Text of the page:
To prepare the ground for sowing directly into it, make sure the area is weed-free, well dug
over and raked flat. Seeds can be sown in lines (drills) or scattered (broadcast) over the area required. Gently rake the soil over and water in. It really is as simple as that!
Keep an eye on the seeds as they germinate and begin to grow. You may need to do a little housekeeping in the area and remove weeds. If the ground is very dry then the seedlings would also benefit from being watered.
As the seedlings get larger, you can ‘thin out’ crowded seedlings to allow light and air to circulate around
remaining seedlings. Nature then pretty much takes care of the rest.
Now, if you fancy slightly more of a challenge, you can start your half hardy annuals now undercover
(in a warmer environment) before planting out after the last frost. What you’ll need is:
- Seeds of choice
- Compost – Seed or Multipurpose
- Container(s) (seed tray or shallow container with drainage holes and a few plant pots to transfer the seedlings once they are big enough to handle)
- Clear plastic bag or clingfilm to cover the pot after the seeds are sown
- Sieve (optional)
- Watering can with fine rose (optional)
For information, seed compost is generally finer and lacks any extra added nutrients. Seeds don’t need nutrients from the soil at first as nature has ensured that all the energy a seed needs for germination is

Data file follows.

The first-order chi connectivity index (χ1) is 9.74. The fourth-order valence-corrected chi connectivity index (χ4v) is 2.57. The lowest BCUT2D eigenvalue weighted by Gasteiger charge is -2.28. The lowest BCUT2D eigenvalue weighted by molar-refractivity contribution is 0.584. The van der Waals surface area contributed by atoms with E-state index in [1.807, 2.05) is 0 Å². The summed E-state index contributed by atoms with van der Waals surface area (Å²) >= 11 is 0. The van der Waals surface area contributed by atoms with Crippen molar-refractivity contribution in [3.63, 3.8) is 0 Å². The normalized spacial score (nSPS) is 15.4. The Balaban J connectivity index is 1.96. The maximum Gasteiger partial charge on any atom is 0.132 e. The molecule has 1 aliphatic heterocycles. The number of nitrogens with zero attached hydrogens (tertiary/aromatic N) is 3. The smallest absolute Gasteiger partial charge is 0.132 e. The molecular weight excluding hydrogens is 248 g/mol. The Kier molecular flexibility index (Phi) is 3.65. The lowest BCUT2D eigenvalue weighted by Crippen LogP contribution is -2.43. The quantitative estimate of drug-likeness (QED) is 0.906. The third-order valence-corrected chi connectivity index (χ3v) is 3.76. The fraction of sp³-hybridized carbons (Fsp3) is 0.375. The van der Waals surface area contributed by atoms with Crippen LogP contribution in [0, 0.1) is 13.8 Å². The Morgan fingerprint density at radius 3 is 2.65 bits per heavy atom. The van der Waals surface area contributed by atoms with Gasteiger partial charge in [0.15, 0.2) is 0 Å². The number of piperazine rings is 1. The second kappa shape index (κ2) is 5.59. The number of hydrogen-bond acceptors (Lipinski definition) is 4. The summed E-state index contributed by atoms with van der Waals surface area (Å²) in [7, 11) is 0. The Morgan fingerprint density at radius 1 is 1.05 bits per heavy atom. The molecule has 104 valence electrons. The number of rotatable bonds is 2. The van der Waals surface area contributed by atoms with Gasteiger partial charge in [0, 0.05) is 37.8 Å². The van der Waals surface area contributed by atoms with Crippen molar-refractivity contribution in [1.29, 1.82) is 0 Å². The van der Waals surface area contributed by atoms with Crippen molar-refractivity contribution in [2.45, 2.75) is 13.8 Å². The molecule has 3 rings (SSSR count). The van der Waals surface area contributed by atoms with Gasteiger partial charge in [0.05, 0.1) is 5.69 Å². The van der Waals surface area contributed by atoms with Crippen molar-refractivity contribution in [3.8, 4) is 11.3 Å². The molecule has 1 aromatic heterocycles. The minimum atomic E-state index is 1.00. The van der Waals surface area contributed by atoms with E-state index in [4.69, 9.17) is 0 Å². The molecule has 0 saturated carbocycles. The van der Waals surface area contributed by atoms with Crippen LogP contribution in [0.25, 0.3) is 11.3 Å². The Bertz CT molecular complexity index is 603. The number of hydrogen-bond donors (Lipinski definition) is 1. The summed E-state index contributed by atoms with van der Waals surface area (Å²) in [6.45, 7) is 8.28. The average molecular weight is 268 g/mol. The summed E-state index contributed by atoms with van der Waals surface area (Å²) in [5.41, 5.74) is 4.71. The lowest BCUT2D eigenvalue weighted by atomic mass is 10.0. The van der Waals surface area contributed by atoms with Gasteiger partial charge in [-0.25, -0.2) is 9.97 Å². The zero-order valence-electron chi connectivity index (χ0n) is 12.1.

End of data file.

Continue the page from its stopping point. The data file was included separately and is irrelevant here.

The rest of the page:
contained within the seed itself. Isn’t nature brilliant? Multipurpose compost tends to be coarser and
often has added nutrients to feed the plant as it grows (think well-known brands such as MiracleGro
and Westland for example, with added feed that promotes healthier plants and bigger flowers etc).
Each seed has its own requirements in terms of time of sowing and the amount of light and heat required to germinate (a warm windowsill is a great place to start most off). You’ll find this information on the back of your packet of seeds. If you don’t have a packet and saved some seeds from plants you’ve had before, then just search online for details of how and when to sow them.
Some seeds, for example, need to be covered to exclude light in order to induce germination. Others (usually very fine seeds), need to be left on the top of the soil to germinate successfully. Why not try a few different seeds in different containers and see what results you get?
Now for the sowing…
Fill your seed tray or shallow container with compost. If you are using multipurpose compost and are
able to sieve it then this will create a finer medium for the seeds to grow in. Don’t worry if you don’t
have a sieve, just pick the bigger pieces out! Once the container is almost full, firm down the soil gently,
using a flat even surface or your flattened hand. Your container is now ready for the seeds.